August 30, 2007

What's in a Name?

Before we ever even conceived Hattie Ruth, Sean and I were already thinking about names for our first-born-to-be. It didn't take long for us to decide that our first born daughter would bear the names of two beautiful, Christian women who played such strong roles in our lives.

Hattie Christine is my mother's mother. She was number 11 of 12 kids born to a strong Catholic couple who made a living working a farm as share-croppers. I know that they were poor, but I don't think I can really grasp how poor they were as I sit comfortably in my air-conditioned house, typing away on the computer for sport while my hubby relaxes on the couch watching a football game.

Hattie's father died when she was a young girl, so just a few days short of her 16th birthday, she married my grandfather, probably partly because my great-grandmother needed to marry her off for financial purposes. I remember her telling me that when she got married she and my grandfather had 13 dollars and a bucket to their name. She and my grandfather had 7 children and lived on a farm that they worked as share croppers. They never owned their own house or tilled their own land. They didn't have much at all, but God always provided for them.

Hattie was tough. When I picture her, I always picture her hands. They were rough and wrinkled and looked like a set of man's hands minus their size. I never saw her just sitting around. She was always working, whether it was in the kitchen cooking or outside on the farm. She enjoyed life, though. She would laugh and tell me stories of her childhood and my mother's childhood. She enjoyed a cold beer on her porch swing in the evenings with company. And she could tease and joke around with the best of them.

Most importantly, though, Hattie was the godly woman that I pray my daughter will grow up to be. My grandmother spent much of her days on her knees. She had the most calloused knees. As a young girl, I can remember lying in her bed hot because she had no a/c while she knelt by the bedside and prayed her prayers in Polish. Gosh, how I wish I could go back to one of those moments! She went to church every day to receive communion, and when she moved to a retirement community, she brought along as many women as she could fit in her big green car. Her heart was always fixed on Christ. I know she wasn't perfect, that she was a sinner, but she knew that, too. She was the most humble, giving woman, always putting herself last, and I never once heard her complain or gripe about anything, even when she started to get sick.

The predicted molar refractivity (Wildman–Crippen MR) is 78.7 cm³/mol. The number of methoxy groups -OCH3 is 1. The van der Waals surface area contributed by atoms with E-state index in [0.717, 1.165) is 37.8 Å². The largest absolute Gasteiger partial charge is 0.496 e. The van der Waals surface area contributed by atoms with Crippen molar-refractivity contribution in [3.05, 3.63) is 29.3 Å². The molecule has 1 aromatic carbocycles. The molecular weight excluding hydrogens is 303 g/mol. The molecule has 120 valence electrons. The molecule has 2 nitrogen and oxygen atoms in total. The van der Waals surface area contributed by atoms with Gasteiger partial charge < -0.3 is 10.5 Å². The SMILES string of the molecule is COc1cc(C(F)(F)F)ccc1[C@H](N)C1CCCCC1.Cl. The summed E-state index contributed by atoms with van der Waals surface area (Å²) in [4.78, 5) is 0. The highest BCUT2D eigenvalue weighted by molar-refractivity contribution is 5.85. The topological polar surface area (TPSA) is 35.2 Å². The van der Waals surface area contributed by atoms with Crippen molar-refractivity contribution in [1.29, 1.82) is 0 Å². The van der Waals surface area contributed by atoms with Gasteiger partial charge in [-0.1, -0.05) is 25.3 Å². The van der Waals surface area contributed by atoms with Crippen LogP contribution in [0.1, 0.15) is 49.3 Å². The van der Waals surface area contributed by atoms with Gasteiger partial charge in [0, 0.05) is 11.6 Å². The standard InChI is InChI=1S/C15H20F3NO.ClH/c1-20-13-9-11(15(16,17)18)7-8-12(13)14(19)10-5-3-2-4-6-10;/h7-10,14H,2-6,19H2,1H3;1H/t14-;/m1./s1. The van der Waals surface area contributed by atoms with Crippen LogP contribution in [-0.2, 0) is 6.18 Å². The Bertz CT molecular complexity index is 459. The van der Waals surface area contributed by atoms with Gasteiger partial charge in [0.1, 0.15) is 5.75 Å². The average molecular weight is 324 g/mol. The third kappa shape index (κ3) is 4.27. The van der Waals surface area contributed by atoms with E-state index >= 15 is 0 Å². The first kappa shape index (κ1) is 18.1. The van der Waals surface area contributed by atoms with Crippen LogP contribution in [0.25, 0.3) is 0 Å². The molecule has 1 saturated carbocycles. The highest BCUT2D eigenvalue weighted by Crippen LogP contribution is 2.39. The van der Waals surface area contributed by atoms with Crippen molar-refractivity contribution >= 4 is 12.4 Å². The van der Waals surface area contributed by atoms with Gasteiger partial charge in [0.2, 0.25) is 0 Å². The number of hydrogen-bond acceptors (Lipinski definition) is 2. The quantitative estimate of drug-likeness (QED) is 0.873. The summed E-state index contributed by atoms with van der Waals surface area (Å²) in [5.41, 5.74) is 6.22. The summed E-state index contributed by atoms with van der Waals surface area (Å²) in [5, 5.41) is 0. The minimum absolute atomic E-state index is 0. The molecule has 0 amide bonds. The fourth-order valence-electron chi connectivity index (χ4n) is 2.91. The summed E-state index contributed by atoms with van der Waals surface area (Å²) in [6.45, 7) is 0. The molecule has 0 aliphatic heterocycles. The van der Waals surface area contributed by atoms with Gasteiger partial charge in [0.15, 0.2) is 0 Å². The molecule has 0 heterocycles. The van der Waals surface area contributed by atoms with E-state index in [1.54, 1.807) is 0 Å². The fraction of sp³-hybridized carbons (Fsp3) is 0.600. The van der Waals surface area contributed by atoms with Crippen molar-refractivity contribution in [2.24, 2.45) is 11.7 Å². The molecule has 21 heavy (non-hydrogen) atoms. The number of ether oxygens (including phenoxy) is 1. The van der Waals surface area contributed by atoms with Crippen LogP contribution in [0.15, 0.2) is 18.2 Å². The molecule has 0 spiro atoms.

She died right when Sean and I started dating more seriously my sophmore year in college, so he never got to meet her.

We named our daughter Hattie because our hope is that she will be like her great-grandmother, a woman who didn't have a lot of "things" but had more gifts than imaginable. I think about her often, especially now that I have my Hattie. I know that she is praying for our family. She knows we have our work cut out for us. Afterall, she spent her life trying to glorify our Lord each day, and she still found time to keep a husband, tend a farm, and raise seven children.
So I think, if the day comes where a child makes fun of my Hattie for her name, which will probably happen, I will have a lot of reasons to tell her why she should feel nothing but proud and privileged to bear such a name.
To be continued......part deux - Ruth!


Missy said...

That was beautiful :)

So Christine is on both sides of the family huh? I smell a name for D2...

The Jasters said...

What a sweet & touching post! The way you described your grandmother makes me think of mine:o) What wonderful examples we have!

Wisdom From the Pope

“The inalienable dignity of every human being and the rights which flow from that dignity - in the first place the right to life and the defense of life - are at the heart of the church's message." Pope John Paul ended his address, saying: "In spite of divisions among Christians, 'all those justified by faith through baptism are incorporated into Christ...brothers and sisters in the Lord.'" Pope John Paul 2